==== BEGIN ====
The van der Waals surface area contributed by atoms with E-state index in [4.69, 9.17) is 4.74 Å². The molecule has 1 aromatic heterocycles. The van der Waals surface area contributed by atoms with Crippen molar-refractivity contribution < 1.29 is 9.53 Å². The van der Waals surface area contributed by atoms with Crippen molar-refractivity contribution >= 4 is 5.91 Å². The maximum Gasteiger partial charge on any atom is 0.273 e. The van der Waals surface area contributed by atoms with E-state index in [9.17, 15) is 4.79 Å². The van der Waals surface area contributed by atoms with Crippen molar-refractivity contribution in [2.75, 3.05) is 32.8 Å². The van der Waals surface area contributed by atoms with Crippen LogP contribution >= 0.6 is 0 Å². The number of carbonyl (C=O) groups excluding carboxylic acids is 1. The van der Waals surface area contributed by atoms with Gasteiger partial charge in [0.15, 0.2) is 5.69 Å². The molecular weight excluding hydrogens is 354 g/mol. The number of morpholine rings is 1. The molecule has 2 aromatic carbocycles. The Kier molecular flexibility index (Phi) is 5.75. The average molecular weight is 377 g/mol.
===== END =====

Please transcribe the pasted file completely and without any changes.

The van der Waals surface area contributed by atoms with E-state index in [4.69, 9.17) is 4.74 Å². The molecule has 1 aromatic heterocycles. The van der Waals surface area contributed by atoms with Crippen molar-refractivity contribution < 1.29 is 9.53 Å². The van der Waals surface area contributed by atoms with Crippen molar-refractivity contribution >= 4 is 5.91 Å². The maximum Gasteiger partial charge on any atom is 0.273 e. The van der Waals surface area contributed by atoms with E-state index in [9.17, 15) is 4.79 Å². The van der Waals surface area contributed by atoms with Crippen molar-refractivity contribution in [2.75, 3.05) is 32.8 Å². The van der Waals surface area contributed by atoms with Crippen LogP contribution >= 0.6 is 0 Å². The number of carbonyl (C=O) groups excluding carboxylic acids is 1. The van der Waals surface area contributed by atoms with Gasteiger partial charge in [0.15, 0.2) is 5.69 Å². The molecular weight excluding hydrogens is 354 g/mol. The number of morpholine rings is 1. The molecule has 2 aromatic carbocycles. The Kier molecular flexibility index (Phi) is 5.75. The average molecular weight is 377 g/mol.